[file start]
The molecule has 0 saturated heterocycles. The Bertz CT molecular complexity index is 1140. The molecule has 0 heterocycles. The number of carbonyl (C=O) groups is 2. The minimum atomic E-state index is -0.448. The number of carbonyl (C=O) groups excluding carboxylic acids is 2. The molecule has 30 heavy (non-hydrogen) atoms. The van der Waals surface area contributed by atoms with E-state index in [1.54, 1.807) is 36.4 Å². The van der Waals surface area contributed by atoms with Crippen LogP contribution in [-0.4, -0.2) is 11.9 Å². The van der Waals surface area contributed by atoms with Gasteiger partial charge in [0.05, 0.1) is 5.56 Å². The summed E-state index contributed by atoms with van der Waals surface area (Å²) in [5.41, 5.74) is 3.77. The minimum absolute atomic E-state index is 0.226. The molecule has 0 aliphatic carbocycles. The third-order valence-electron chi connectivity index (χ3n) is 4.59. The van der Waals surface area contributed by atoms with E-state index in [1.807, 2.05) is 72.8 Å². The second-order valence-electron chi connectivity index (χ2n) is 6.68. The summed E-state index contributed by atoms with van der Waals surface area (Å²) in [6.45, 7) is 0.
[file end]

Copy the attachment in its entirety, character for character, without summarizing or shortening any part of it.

The molecule has 0 saturated heterocycles. The Bertz CT molecular complexity index is 1140. The molecule has 0 heterocycles. The number of carbonyl (C=O) groups is 2. The minimum atomic E-state index is -0.448. The number of carbonyl (C=O) groups excluding carboxylic acids is 2. The molecule has 30 heavy (non-hydrogen) atoms. The van der Waals surface area contributed by atoms with E-state index in [1.54, 1.807) is 36.4 Å². The van der Waals surface area contributed by atoms with Crippen LogP contribution in [-0.4, -0.2) is 11.9 Å². The van der Waals surface area contributed by atoms with Gasteiger partial charge in [0.05, 0.1) is 5.56 Å². The summed E-state index contributed by atoms with van der Waals surface area (Å²) in [5.41, 5.74) is 3.77. The minimum absolute atomic E-state index is 0.226. The molecule has 0 aliphatic carbocycles. The third-order valence-electron chi connectivity index (χ3n) is 4.59. The van der Waals surface area contributed by atoms with E-state index in [1.807, 2.05) is 72.8 Å². The second-order valence-electron chi connectivity index (χ2n) is 6.68. The summed E-state index contributed by atoms with van der Waals surface area (Å²) in [6.45, 7) is 0.